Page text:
Hondurans cast their vote Sunday in a largely peaceful, orderly election, that was nonetheless marred by deep polarization, technological shortfalls and fears of fraud.
The name of Honduras’s deeply unpopular current president, Juan Orlando Hernández, was not on the ballot, but many said his presence was palpable at the polls after his government spent the past eight years dismantling the country’s democratic institutions.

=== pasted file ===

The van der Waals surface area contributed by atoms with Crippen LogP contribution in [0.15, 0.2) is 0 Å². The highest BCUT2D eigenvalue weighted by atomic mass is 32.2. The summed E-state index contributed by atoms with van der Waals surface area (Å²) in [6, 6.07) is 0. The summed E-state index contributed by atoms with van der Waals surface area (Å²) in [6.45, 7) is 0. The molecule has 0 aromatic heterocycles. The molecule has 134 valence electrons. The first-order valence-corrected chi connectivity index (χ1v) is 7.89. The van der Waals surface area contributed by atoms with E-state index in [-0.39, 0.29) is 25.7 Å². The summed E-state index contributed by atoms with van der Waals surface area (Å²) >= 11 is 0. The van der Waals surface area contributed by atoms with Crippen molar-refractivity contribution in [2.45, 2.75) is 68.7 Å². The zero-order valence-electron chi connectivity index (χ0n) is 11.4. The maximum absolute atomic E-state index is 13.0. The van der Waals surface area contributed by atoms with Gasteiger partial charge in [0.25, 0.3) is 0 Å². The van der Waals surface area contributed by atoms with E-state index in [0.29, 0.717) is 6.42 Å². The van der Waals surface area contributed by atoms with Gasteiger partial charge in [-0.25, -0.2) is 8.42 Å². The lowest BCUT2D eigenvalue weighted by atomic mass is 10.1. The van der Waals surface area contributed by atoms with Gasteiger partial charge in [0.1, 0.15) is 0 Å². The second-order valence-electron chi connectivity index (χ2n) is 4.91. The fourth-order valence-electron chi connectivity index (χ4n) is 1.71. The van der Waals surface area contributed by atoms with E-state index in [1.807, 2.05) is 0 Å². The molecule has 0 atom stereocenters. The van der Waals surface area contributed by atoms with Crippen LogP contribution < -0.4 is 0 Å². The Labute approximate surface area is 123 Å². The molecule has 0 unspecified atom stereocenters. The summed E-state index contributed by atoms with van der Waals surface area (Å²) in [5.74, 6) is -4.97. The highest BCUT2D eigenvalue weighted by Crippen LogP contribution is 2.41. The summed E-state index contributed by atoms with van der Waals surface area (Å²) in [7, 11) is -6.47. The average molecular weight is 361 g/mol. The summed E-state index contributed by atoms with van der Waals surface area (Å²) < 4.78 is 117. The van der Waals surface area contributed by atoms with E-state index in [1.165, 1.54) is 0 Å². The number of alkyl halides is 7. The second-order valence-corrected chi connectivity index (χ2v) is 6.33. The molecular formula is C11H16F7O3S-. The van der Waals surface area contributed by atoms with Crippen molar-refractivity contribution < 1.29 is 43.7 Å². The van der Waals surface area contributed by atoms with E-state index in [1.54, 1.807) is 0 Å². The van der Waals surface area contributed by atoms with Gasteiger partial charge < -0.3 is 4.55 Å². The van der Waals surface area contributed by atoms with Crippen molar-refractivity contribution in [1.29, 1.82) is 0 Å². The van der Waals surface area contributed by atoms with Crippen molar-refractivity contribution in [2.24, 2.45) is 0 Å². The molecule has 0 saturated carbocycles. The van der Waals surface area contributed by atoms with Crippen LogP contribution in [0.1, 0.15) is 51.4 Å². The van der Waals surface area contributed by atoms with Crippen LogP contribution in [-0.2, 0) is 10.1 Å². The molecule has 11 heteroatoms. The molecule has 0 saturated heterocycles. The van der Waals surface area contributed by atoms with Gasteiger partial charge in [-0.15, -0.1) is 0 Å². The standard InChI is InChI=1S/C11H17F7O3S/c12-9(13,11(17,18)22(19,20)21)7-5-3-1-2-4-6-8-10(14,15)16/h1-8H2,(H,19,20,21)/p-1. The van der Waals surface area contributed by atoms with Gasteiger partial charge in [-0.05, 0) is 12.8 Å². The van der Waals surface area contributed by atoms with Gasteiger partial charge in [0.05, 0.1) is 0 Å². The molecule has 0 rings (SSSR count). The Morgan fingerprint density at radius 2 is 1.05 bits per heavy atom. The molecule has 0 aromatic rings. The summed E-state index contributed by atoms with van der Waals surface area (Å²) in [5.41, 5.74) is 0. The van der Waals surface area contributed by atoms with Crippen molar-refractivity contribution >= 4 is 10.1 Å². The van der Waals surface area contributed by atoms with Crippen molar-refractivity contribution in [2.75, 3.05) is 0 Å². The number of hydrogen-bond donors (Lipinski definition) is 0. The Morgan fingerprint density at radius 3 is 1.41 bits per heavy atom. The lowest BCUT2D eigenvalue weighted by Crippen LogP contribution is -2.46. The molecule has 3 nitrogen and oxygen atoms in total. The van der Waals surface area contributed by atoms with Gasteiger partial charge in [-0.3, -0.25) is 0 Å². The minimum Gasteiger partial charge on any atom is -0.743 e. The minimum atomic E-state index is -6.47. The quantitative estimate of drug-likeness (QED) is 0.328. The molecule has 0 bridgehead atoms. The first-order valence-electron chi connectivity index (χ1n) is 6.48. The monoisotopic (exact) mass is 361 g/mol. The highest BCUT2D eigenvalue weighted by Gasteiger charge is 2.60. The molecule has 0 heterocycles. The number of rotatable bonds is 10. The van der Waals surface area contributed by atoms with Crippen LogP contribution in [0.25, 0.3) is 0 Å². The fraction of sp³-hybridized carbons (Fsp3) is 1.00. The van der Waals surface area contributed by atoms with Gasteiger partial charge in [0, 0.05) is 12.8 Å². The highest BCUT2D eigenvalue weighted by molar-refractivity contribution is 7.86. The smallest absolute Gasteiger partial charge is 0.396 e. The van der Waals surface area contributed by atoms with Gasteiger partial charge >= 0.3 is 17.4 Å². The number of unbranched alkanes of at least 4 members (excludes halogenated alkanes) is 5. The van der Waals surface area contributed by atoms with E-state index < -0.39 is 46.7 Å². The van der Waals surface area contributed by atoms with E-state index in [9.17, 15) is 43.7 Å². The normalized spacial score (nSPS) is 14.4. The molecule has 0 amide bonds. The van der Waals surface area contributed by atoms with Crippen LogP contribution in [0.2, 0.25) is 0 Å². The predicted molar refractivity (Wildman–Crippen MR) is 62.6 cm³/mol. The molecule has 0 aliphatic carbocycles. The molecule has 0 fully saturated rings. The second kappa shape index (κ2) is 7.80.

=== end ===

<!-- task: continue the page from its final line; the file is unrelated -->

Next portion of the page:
The race, which has been neck-and-neck for weeks, pitted Nasry Asfura, the pro-American mayor of the capital, Tegucigalpa, and a member of Mr. Hernández’s governing National Party, against Xiomara Castro, the wife of Manuel Zelaya, a leftist former president deposed in a 2009 coup. If elected, Ms. Castro would be the first woman to lead Honduras.
Voters turnout was one of the highest in recent decades, but few held out hope that anything fundamental might change in a country worn down by corruption and violence.
“I hope that…